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Why we migrated from Wordpress to NodeJS

Written by Hayden Falzon author image Hayden Falzon

Published on Updated on
Reading time: 7 mins

Here we go again

I started this site 4 years ago with little to no knowledge in the area of web development. And only 2 years ago I released it as a WordPress blog.

In those 2 years I have rebuilt the site... 3 times...

Because I am an idiot.

Now for those of you who are familiar with web-development... you may be pulling your hair out at that statement.

You should hardly have to rewrite once, let alone 3 times. So why did I do it? How did this calamity come to be?

Well... to be honest. It is because I didn't know, what I didn't know.

The Wonderful Terrible World of WordPress

This sited started its journey as a WordPress blog.

I was recommended WordPress by a friend, for its ease-of-use for beginners.

I was asking around at the time, how one might build a website? I had very little money to my name, and frankly even if I did, I like to penny and dime.

How hard could a website be?

My friend told me that WordPress with the Unicon theme should serve all my purposes...

Now I want to be clear I am very thankful to this friend, as I do not believe I would be where I am in regards to my knowlege if I had started elsewhere.

BUT

WordPress Sucks***

  • *** If you try and use it for what it isn't designed to do.

WordPress is for blogs - Don't try and make it a web-app!!!

For those of you who do not know, wordpress is a CMS that is geared towards blogging. However, due to an extremely rich community, it has a plethora of ways to turn your blogs into anything you could imagine.

The only problem is that doing so is a terrible idea!

And I know, because I have done it 3 times now...

Lets not get to ahead of myself in this story

I remember watching my first ever tutorial on WordPress and being so lost and confused by everything happening.

Questions plagued my mind with everything that was said... and the more I uncovered, the more questions I had.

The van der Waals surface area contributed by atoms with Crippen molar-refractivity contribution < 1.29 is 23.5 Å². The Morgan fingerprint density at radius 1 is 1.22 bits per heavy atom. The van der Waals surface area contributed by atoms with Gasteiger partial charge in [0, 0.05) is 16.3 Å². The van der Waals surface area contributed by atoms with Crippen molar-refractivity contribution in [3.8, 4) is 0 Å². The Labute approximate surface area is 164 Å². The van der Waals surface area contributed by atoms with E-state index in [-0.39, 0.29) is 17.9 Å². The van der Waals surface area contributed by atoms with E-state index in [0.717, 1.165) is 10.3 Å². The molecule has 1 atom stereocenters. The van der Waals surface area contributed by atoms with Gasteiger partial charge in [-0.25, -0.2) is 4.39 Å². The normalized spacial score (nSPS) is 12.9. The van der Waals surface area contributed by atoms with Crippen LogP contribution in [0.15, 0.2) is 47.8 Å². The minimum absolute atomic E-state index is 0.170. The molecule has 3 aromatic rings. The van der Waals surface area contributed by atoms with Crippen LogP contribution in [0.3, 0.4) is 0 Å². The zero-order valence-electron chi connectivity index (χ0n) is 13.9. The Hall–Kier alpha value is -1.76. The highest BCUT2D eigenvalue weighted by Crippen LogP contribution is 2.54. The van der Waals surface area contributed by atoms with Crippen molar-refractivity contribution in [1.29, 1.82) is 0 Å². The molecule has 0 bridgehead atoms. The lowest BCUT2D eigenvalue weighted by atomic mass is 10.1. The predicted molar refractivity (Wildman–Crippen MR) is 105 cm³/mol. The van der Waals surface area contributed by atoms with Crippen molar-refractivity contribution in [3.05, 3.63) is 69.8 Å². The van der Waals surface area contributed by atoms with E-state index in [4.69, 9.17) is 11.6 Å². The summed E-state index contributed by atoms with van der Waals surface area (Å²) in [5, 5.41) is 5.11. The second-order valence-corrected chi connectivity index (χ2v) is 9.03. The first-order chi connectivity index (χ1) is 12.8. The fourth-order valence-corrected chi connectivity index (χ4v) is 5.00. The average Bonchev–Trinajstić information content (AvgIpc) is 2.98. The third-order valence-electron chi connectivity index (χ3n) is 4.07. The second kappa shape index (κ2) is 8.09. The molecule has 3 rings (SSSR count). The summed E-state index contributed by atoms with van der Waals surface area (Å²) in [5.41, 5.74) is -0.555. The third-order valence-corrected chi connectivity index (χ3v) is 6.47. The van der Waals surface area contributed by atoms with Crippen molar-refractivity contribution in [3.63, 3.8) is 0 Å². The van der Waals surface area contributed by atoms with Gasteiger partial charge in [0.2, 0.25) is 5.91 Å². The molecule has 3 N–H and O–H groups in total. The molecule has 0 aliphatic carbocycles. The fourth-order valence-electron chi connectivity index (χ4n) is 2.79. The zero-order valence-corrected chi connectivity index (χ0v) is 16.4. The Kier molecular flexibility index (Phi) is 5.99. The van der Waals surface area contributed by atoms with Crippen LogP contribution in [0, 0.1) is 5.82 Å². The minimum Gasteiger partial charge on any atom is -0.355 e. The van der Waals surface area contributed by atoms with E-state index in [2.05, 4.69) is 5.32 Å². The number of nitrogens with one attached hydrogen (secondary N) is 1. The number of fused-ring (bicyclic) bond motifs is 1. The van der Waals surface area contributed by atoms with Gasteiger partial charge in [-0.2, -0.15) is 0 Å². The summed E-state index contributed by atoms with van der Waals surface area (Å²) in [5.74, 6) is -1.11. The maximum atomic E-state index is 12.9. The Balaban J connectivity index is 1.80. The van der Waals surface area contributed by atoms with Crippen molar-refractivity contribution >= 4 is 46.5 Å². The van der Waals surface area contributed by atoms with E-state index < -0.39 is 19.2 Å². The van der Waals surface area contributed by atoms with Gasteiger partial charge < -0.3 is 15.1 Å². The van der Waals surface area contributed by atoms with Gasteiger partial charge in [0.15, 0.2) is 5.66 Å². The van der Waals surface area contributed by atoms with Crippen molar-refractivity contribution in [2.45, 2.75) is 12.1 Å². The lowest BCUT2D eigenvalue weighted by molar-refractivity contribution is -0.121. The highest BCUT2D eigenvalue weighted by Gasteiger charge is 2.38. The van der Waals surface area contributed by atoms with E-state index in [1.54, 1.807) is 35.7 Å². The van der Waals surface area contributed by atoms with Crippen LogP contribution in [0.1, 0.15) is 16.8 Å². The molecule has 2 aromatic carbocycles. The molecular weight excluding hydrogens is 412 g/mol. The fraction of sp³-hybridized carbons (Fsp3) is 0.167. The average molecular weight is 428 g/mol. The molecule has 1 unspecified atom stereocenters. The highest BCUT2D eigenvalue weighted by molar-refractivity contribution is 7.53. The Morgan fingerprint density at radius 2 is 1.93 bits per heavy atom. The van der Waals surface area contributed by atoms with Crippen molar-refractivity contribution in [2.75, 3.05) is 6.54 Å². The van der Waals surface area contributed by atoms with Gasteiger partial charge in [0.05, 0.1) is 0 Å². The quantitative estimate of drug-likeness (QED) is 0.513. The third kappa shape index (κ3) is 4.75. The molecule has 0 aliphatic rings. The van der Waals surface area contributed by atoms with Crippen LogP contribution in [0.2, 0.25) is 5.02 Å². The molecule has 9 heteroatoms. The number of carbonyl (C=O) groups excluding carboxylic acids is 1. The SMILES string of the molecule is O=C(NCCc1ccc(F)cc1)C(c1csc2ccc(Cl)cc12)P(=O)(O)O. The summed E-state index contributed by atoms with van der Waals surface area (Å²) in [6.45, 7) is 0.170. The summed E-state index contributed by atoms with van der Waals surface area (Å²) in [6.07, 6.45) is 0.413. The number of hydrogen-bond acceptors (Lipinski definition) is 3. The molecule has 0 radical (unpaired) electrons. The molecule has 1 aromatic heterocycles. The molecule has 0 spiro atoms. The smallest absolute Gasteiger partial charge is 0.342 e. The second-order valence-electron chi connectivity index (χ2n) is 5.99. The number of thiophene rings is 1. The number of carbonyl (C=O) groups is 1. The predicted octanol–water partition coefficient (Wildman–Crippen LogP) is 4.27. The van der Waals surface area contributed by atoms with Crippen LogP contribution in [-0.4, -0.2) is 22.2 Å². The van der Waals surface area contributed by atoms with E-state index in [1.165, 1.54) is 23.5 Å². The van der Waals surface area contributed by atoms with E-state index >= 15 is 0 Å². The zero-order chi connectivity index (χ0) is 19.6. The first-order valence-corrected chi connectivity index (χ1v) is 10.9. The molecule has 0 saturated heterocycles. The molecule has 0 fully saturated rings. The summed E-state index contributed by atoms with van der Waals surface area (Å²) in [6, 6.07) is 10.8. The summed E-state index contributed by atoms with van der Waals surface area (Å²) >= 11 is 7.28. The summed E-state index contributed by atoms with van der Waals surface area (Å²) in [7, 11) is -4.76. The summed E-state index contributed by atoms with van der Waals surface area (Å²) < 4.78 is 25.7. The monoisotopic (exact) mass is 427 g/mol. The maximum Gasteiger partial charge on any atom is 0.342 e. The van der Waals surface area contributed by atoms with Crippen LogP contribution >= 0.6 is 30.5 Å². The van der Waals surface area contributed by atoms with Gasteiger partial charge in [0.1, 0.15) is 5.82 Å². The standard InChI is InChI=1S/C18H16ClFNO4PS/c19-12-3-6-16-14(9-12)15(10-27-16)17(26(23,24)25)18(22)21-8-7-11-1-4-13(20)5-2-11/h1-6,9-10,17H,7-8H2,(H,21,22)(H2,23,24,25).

• What was "DNS"?
  • What is "MYSQL"
  • Is MySQL different than MariaDB?
  • Which Host should I use?
  • Is WordPress the best choice?
  • How can I add functionality that I want?
  • How can I get people to signup and have an account?

It was so overwhelming to make a website

And I almost didn't even try due to the overwhelming nature of it all.

Here I was... a would-be story teller, apt in 3D and film-making... trying to spread myself too thin, and create a website for those people, who like me. Were on a journey to tell stories.

But I did anyway. Because I had an idea, I had a vision. And I am a sucker for punishment apparently.

My Journey

During this journey I have gone from creating a simple WordPress blog to a WordPress Plugin spaghetti mess held together by sheer will, to a custom WordPress development with custom DB to finally a JAMSTACK deployment.

  1. WordPress blog
  2. WordPress LMS -> A 25+ Plugin Monster
  3. WordPress as a Framework -> A Lean Mean website that still caused me headaches
  4. A Static JavaScript decoupled application (Frontend, Backend and Application are separated)

Not the most ground breaking development there.

But I feel that it may be interesting to hear my journey especially to those who are on a similar path of learning and developing as you go.

Now I will cut to the chase and say... my current solution isn't perfect.

None of them are!

And this is true for any stack you choose to move forwards with. But it is more suited to my needs than my original iteration of my site. And that is good enough. There is a great saying that pops to mind as I write this.

Perfection is the enemy of good!

Never

Ever